How the Days Pass
This is how the days pass. I wake up within a vacuum. I am alone in quiet bliss but I feel the absence in my skin. I go about my day, building fires, building houses, making art, making money, writing as often as the emotions well up in me, and I just keep moving.
I move forward in his absence because I can't afford to stop. When I do, the full weight of it hits me and I am hollowed out again. It's funny because sometimes I am so in my moments that I forget. I am so in my body and in my life that I am full and whole and free. I create. I listen to my body religiously. It is through this instrument that all my decisions are made, and it feels good, this release, this trust in myself.
I haven't had a panic attack since that day I tried and failed to build that stupid fire and got us into our last fight instead. I have been without that horribly vivid rush, that feeling of imminent doom since he walked out of that wood shop and my life. But that's not really true. We still talk, send messages to each other via email, text, and even snail mail. It is now as it was then, I am often the one who initiates, and he replies graciously. But there is no more panic in my life.
Over the last two years, the attacks had been coming more and more frequently, and there was nothing I could do to manage them, though I tried. I turned into a beast within them. The frantic pain and suspicion always got the best of me and brought out my worst. But since that day in January, I have not even come close to that state, and for that, I am grateful.
I think that's why I was so happy at the surprise of him in the bookstore. Seeing him felt like a relief, but there was something else. It was that panic. I felt a bit of it when I saw him; it was shallow, but it was there. My joy at seeing his face overrode that, I can't remember the last time I was so happy to run into a person. It made my weekend. He made my weekend. Or did I? I think it was, as with all things two people do together, a collaboration.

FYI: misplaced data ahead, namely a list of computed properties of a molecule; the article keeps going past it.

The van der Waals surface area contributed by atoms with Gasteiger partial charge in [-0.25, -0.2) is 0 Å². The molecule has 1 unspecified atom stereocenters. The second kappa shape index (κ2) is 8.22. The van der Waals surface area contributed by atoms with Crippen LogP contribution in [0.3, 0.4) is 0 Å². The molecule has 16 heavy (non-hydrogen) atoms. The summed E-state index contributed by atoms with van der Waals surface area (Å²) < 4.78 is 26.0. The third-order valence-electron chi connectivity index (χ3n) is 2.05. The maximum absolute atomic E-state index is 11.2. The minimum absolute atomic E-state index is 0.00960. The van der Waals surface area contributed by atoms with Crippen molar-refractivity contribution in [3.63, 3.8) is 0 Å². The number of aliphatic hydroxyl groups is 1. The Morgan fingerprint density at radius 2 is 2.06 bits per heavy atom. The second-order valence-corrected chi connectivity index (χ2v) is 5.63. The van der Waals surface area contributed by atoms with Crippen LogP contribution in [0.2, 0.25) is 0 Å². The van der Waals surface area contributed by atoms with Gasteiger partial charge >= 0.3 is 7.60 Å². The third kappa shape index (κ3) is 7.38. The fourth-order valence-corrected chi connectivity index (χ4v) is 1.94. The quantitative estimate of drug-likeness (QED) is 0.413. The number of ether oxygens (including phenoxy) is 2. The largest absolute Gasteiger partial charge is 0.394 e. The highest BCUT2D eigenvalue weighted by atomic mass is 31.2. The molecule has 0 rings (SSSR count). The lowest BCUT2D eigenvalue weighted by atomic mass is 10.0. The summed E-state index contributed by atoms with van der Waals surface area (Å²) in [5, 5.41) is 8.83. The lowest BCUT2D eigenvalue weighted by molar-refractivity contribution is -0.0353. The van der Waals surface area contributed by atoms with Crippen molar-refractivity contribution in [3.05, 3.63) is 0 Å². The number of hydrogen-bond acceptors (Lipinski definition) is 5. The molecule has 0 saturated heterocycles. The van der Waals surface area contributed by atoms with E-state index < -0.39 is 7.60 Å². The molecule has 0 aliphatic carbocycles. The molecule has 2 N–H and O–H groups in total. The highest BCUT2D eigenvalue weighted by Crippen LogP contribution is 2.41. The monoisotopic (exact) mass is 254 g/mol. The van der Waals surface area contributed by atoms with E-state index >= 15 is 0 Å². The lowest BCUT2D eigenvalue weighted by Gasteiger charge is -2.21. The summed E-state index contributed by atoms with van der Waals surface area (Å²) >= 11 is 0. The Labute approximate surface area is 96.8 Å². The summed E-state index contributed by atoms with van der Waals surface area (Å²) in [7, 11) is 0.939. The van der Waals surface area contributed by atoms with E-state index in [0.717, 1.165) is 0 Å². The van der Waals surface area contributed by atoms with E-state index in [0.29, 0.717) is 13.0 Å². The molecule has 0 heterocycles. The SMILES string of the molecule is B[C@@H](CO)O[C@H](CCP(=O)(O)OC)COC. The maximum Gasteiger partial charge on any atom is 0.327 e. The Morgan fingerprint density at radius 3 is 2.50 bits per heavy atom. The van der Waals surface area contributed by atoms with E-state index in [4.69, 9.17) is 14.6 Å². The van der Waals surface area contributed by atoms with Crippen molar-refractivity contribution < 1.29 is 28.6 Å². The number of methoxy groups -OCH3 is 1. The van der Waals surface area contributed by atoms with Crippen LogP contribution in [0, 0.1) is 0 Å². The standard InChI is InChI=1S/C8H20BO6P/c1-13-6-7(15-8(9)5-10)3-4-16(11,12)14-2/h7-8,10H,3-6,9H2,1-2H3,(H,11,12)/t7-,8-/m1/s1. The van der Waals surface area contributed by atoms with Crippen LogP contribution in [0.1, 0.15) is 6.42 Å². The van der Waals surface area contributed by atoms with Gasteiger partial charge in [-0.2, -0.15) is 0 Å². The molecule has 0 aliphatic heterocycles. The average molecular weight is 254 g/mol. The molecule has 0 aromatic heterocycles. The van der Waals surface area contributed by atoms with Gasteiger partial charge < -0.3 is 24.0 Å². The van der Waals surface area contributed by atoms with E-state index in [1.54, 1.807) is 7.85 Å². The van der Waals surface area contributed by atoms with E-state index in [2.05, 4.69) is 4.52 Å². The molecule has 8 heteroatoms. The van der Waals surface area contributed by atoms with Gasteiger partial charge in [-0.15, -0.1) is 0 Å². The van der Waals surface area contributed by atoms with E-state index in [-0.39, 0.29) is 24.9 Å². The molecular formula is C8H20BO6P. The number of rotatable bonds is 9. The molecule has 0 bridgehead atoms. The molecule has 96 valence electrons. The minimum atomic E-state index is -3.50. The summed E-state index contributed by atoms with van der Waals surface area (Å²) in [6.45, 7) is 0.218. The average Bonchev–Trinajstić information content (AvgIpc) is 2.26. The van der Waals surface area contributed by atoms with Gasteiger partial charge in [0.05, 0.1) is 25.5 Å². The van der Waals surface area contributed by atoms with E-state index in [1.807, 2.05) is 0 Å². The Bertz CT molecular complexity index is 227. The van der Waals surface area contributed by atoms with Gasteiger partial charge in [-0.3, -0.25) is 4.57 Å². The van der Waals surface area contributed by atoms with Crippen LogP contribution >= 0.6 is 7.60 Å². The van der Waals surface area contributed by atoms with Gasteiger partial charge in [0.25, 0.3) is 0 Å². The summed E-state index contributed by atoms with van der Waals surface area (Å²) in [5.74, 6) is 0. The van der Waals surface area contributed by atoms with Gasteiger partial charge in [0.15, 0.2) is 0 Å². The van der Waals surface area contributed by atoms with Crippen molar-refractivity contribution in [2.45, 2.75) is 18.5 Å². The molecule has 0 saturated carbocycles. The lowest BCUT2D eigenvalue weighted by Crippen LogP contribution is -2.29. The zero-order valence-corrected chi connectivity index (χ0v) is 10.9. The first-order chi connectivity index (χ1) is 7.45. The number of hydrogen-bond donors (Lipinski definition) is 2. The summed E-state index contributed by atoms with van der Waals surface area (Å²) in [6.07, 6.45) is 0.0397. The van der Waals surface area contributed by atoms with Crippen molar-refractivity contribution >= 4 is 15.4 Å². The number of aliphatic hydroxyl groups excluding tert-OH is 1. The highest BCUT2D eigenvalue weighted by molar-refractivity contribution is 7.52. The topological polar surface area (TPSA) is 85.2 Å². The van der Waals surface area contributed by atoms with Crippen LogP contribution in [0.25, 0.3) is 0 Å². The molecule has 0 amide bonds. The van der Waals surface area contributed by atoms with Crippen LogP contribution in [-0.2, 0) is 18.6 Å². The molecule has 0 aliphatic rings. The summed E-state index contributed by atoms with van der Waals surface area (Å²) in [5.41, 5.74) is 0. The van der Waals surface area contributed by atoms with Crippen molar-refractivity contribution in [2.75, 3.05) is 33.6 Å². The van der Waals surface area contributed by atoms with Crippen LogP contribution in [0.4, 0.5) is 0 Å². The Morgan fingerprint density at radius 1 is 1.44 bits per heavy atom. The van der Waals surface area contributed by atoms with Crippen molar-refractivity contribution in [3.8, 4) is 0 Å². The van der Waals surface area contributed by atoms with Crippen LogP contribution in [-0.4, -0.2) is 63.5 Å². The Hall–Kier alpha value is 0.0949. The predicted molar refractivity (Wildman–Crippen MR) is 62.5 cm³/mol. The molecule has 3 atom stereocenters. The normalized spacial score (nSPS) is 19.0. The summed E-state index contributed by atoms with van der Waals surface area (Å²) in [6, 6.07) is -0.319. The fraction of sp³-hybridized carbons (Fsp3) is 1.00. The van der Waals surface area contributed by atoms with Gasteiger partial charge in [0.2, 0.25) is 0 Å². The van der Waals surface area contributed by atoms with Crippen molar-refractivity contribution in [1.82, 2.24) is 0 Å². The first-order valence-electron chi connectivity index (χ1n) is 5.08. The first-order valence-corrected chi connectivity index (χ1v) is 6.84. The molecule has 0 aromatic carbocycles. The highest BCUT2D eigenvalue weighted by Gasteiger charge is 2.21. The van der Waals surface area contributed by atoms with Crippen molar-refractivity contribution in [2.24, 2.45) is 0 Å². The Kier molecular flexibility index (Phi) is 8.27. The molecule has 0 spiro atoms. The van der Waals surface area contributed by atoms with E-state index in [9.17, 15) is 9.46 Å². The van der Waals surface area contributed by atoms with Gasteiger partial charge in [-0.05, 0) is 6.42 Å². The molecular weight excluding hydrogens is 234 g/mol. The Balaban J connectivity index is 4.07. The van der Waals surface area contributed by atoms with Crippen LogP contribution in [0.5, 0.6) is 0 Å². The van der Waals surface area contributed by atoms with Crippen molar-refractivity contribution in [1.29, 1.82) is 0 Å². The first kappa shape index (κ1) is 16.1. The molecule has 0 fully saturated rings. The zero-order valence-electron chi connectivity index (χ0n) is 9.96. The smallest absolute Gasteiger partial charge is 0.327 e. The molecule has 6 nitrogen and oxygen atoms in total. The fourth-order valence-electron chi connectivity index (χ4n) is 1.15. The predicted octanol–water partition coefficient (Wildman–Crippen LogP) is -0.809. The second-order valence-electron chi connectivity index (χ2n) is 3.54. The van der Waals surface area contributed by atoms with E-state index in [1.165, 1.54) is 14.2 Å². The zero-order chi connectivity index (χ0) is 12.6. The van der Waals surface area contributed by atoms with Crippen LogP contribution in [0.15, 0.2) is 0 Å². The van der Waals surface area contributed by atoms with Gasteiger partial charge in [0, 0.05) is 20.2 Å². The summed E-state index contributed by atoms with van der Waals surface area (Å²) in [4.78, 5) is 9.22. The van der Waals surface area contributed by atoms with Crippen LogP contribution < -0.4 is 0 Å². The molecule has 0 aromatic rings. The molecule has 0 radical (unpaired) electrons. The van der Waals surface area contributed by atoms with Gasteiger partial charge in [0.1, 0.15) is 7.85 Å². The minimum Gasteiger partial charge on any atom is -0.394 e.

I knew who I was at the beginning of the relationship. I was the woman who gives too much, in the face of indifference, in the shadow of neglect, in fear of abandonment, I give and give and give, because I am in love, and I want to prove myself worthy of that love. That's why I was so reticent to date him. I knew who I would turn into, no matter who he happened to be. I knew him well enough to know that I would fall too deeply in love. I would, as I do, lose myself in his life to the point where I would find myself truly lost. And I would know, as I do now, that it was my choice, my effort, my own undoing. I can't blame any of the men I have given way to for this effort. It is my pattern ever since I first lost myself for my father. Turning myself into what I thought he wanted so he would love me.
I was able to get my father to love me, but he left too, in the form of ALS, and as he left, he said the thing that he would always say at the end of our infrequent long distance visits, "I think we did very well." This put a cap on the pain of leaving him, of having to be without my father again.
And all I want to do is break out of this set of habits. All I want is to be free of this dynamic that I always create, because in the end it is the end of my relationships. If my dad had lived long enough, I might have found that out with him, I might have seen that there was no gesture large enough to convince me that I was worthy of love without the effort. I know that he loved me, but sometimes, I chose the role of victim instead.
I recently saw this, the dynamic of love, or relationships, and how it keeps me from becoming. I feel like my cells have outsmarted me again, pushing me into a pattern of behavior that in the end, is my undoing. Or, the undoing of my relationship. It was the same with my divorce. When I finally left my wasband, I felt like I had shed 200 pounds of weight in a single day. I had given so much to him and to the relationship that I felt, and still feel, that I have nothing more for him, ever. Not love, not hate, not even a conversation. He has gotten enough of me to last my entire lifetime.
This is how the days pass, with hope that I will someday believe within a relationship. Believe in the strength of my character, in the potency of my being, in the wealth of my wisdom. That everything I give will be given out of love and for love alone. That I will have a knowing that will keep me from giving up too much of myself just in case I am not actually worthy of the love I am receiving.
Maybe someday, the days will pass differently.
I hope this helps someone. I feel like it has helped me, and in the end, I share my stories so that people don't feel so alone in their lives. I have gotten so much, writing this blog, I have gained more than I can quantify, and if you are still reading this, I thank you. It means a lot to me that you would read this and maybe relate a little bit to the words I have written.
I have heard it said that you cannot find anything outside of you that does not already reside within. I believe that to be true, and I think that is why I have learned, by way of spectacular failure, how to end things before everything is broken, including hearts, minds and souls.